Do you have rounded shoulders or a forward tilting head? Perhaps you are just, in general, a “sloucher”.
Unfortunately, poor posture is a very common problem. So if you can say yes to these questions above you are definitely not alone.
The good news is that you can fix your posture, but the bad news is that it takes time and effort.
Basically, you want to focus on doing several things to improve your posture as there often is no single reason for how you got it.
There is probably also not going to be “one thing” you can do that will fix it.
But since we spend a whole lot of time sleeping every day, why don’t take advantage of that and think about how you can use that time efficiently.
Often overlooked, the posture we have when we sleep does make a big difference and a few tweaks could go a long way.
Another often overlooked thing is how we sit, which you can read more about here.
Let’s get into it!
Sleeping And Posture Improvement
When we are talking about sleeping on the bed, both the mattress you sleep on and the pillow you use are important.
Is Your Mattress In The “Goldilocks Zone” – Not Too Soft, Not Too Hard
In general, you don’t want a mattress that is either too hard or too soft.
Think about the spine and how it is shaped with minor curves when it is in a neutral position.
Ideally, your mattress needs to be able to support that.
Obviously, people have different preferences when it comes to the mattress they want to sleep on, and there is probably a good range of mattresses that is anywhere from medium soft to medium hard that will do alright.
Another thing is that if your mattress is getting very old (10+ years) you might want to consider if it is still doing a good job at supporting you.
Is Your Pillow Pushing Your Head Forward?
A big soft pillow might feel great, but if your head is being pushed forward it is not a good thing and it could actually be making your head and upper back posture worse.
What you need is a pillow that is in the right height and supportive of a neutral spine position.
Pillows like these are often called supportive neck pillows, cervical pillows or memory foam pillows and they can do a good job at giving your head support.
But before you get a fancy new pillow, you should know that as long as your head posture is not too bad you could do perfectly fine without a pillow.
If you have a forward head posture/hunchback posture you should progress with gradually decreasing the pillow height. Don’t go cold turkey as this could also cause you problems.
I mostly sleep without a pillow and I have done so for several years now. But I also don’t have an issue with my head posture. It is my shoulders that are the problem.
What Is The Best Sleeping Position?
People have different preferences when it comes to their sleeping position, and some interesting research that took a look at how 15,000 people slept was able to show a link between ccertain personality traits and the preferred sleeping position.
In general, sleeping on the back is probably the best sleeping position for most of us in terms of both the quality of sleep and posture.
But no matter whether you like to sleep on the back, side or tummy you can make some tweaks using your pillow (perhaps the old big one) to improve your posture.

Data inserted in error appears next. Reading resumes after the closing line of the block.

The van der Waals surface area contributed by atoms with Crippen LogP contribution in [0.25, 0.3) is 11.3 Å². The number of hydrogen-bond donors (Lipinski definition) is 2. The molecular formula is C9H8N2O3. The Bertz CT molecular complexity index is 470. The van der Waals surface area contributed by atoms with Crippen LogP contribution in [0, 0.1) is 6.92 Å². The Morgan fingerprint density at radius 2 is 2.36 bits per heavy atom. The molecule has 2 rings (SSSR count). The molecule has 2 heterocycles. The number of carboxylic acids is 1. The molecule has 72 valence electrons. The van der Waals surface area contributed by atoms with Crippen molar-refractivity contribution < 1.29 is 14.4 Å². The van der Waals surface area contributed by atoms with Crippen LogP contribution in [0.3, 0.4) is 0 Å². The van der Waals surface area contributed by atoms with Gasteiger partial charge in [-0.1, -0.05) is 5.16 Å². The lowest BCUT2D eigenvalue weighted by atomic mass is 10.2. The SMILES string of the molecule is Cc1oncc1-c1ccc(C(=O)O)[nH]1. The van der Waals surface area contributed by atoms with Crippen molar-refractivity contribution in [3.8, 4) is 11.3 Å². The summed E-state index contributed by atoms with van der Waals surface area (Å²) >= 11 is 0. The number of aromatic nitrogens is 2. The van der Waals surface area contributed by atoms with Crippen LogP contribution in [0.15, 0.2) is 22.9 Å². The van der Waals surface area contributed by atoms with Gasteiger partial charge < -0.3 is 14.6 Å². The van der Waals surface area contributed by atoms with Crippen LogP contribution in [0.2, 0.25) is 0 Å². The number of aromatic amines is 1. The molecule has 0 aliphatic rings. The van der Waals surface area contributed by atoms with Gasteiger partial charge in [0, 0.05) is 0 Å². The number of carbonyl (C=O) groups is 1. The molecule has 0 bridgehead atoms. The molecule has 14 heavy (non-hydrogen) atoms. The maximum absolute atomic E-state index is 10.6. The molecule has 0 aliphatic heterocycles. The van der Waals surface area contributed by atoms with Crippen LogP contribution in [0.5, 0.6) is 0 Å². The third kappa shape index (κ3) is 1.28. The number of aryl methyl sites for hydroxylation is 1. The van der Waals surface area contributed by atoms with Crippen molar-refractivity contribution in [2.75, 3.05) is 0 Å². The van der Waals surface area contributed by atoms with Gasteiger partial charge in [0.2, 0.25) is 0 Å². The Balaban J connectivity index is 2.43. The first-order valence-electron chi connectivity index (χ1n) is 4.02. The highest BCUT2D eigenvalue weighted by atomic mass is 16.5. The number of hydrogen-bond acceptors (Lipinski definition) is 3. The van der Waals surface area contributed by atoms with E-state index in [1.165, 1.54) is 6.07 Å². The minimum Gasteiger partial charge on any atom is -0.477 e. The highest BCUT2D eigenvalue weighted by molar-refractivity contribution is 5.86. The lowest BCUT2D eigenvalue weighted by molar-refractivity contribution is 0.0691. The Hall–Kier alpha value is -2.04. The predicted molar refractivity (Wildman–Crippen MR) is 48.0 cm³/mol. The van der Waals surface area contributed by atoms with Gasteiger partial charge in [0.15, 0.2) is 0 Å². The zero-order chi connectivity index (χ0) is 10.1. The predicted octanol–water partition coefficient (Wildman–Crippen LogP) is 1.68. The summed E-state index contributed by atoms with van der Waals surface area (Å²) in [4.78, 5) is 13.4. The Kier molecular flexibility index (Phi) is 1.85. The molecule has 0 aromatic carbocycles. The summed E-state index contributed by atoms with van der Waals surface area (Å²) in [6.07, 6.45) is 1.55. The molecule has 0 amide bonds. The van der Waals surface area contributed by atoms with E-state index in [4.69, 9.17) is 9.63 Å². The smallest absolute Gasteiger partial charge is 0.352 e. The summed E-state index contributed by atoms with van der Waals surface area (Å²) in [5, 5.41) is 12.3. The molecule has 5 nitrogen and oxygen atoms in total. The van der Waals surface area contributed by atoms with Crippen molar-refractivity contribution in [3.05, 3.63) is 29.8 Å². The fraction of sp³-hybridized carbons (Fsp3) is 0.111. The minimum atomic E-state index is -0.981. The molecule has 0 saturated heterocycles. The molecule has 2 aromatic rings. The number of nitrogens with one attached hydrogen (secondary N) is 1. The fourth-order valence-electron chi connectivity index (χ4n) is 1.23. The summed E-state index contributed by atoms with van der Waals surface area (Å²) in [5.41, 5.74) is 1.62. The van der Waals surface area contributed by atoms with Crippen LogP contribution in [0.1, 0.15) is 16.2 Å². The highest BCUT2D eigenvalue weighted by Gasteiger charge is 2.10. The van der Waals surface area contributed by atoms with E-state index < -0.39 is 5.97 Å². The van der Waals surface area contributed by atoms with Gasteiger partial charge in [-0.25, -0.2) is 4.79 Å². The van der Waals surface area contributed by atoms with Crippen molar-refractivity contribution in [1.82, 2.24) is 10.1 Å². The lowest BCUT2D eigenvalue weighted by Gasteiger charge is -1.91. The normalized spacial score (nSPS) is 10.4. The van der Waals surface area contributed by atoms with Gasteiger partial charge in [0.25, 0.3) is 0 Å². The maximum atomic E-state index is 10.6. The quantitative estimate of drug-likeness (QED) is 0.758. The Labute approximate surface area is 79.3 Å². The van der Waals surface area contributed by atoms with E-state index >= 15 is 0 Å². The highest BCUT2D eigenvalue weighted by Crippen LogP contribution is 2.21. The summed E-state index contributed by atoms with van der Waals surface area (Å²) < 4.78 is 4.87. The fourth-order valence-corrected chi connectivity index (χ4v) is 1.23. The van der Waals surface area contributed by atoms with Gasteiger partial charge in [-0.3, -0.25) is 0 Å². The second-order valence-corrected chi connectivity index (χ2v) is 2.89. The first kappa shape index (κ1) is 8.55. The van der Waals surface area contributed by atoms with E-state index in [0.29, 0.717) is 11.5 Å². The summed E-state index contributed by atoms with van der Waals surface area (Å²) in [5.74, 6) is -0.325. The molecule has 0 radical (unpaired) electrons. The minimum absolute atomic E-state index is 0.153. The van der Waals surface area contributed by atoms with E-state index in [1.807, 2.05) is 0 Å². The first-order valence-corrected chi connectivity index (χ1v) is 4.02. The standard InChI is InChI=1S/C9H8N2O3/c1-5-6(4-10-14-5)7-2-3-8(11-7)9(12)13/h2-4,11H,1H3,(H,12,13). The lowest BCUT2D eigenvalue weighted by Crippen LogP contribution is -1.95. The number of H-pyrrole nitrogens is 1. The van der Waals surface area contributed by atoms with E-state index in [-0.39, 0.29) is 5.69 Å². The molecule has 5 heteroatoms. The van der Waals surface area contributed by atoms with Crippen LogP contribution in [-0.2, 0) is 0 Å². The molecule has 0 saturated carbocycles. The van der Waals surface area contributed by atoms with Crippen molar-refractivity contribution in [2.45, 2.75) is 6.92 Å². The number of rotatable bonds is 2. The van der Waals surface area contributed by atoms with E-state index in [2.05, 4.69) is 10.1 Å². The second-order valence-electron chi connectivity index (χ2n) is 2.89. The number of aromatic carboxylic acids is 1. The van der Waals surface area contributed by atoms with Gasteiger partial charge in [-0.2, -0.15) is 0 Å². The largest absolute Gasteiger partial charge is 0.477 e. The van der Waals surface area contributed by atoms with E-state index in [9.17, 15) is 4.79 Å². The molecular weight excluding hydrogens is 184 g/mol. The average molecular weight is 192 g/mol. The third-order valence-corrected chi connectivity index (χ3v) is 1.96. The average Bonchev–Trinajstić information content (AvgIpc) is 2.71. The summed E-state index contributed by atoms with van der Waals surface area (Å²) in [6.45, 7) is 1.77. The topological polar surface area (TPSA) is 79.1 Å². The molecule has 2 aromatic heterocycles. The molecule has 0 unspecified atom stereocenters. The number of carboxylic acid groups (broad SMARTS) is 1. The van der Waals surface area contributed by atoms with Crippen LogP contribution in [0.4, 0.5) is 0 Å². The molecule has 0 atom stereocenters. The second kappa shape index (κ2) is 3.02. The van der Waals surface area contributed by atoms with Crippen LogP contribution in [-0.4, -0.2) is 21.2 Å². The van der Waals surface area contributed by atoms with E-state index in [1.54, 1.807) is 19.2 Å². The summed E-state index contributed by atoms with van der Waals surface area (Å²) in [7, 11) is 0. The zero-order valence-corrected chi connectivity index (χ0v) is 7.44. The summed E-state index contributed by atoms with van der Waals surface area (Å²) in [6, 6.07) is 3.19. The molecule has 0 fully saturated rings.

Sleeping on the side: Hold pillow between your knees which will relieve the hips and avoid them rotating inwards (also known as fetus position).
Sleeping on the back: Place a pillow under the knees and prevent your back from arching
Sleeping on the tummy: Put a pillow under your hips to remove stress on the lower back
Read more here: Laser Spine Institute.
Because we are moving around all the time when we sleep without having much conscious control, this obviously has its limits for practical use.
But you can at least do it until you change position while sleeping.
Try To Reinforce The Healthiest Sleeping Position
As mentioned above, sleeping on the back is probably going to be the best sleeping position both in terms of quality of sleep and posture.
It allows your head, neck, and spine to rest in a neutral position as long as you are using a big pillow and sleeping on a bad mattress.
I am not saying you should stop sleeping on the side or tummy completely, but you could perhaps work on getting the majority of your sleep on the back.
Posture Hack When Sleeping On The Back
There is one specific sleeping position known as the starfish which can work great if you have rounded shoulders.
Basically, when you have rounded shoulders you have way too much forwards internal rotation.
Think about your upper body posture when you hold a smartphone with two hands. Your shoulders are rolling forward and inwards right?
One way to counteract this is by doing the complete opposite which is an external rotation.
While lying on the back, rotate your arms so they lie on the bed on each side of the head.
Now your shoulders are locked in an externally rotated position while gravity is pulling them downwards/ backward into your shoulder socket
Perhaps you will be quick to change your position when you are sleeping, but I think 10-20 minute of starfish is better than nothing.
Fixing your poor posture takes time and effort. Because you it took a long time to develop it is also going to take a long time to fix it.
We spend a lot of time sleeping every single day, so why not try to make your sleeping posture count towards a better posture.
For the best results, you should do many things to fix your posture and it could be a good idea to buy a product to help with correcting your posture.